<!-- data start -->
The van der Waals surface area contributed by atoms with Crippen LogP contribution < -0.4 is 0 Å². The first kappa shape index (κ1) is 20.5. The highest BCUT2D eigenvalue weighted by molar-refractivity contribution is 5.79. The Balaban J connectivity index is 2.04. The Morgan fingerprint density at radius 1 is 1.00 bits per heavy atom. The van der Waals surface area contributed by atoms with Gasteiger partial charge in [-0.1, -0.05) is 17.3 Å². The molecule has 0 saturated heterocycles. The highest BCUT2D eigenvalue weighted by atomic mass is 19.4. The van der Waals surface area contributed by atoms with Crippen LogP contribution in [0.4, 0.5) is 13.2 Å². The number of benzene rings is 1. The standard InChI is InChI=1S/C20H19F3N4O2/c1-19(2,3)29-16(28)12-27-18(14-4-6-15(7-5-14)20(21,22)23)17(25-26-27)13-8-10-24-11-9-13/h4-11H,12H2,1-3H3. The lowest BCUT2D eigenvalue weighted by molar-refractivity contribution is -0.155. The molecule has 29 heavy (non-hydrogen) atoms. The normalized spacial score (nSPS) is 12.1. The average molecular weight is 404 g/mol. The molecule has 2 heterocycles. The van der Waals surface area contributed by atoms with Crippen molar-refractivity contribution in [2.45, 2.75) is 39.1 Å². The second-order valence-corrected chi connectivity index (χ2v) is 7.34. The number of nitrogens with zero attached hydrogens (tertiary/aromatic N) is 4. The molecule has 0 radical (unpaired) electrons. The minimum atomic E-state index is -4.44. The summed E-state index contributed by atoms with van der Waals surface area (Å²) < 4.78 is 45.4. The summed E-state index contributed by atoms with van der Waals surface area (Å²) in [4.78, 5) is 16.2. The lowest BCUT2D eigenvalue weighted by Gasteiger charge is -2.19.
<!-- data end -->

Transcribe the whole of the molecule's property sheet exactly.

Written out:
The van der Waals surface area contributed by atoms with Crippen LogP contribution < -0.4 is 0 Å². The first kappa shape index (κ1) is 20.5. The highest BCUT2D eigenvalue weighted by molar-refractivity contribution is 5.79. The Balaban J connectivity index is 2.04. The Morgan fingerprint density at radius 1 is 1.00 bits per heavy atom. The van der Waals surface area contributed by atoms with Gasteiger partial charge in [-0.1, -0.05) is 17.3 Å². The molecule has 0 saturated heterocycles. The highest BCUT2D eigenvalue weighted by atomic mass is 19.4. The van der Waals surface area contributed by atoms with Crippen LogP contribution in [0.4, 0.5) is 13.2 Å². The number of benzene rings is 1. The standard InChI is InChI=1S/C20H19F3N4O2/c1-19(2,3)29-16(28)12-27-18(14-4-6-15(7-5-14)20(21,22)23)17(25-26-27)13-8-10-24-11-9-13/h4-11H,12H2,1-3H3. The lowest BCUT2D eigenvalue weighted by molar-refractivity contribution is -0.155. The molecule has 29 heavy (non-hydrogen) atoms. The normalized spacial score (nSPS) is 12.1. The average molecular weight is 404 g/mol. The molecule has 2 heterocycles. The van der Waals surface area contributed by atoms with Crippen molar-refractivity contribution in [2.45, 2.75) is 39.1 Å². The second-order valence-corrected chi connectivity index (χ2v) is 7.34. The number of nitrogens with zero attached hydrogens (tertiary/aromatic N) is 4. The molecule has 0 radical (unpaired) electrons. The minimum atomic E-state index is -4.44. The summed E-state index contributed by atoms with van der Waals surface area (Å²) < 4.78 is 45.4. The summed E-state index contributed by atoms with van der Waals surface area (Å²) in [4.78, 5) is 16.2. The lowest BCUT2D eigenvalue weighted by Gasteiger charge is -2.19.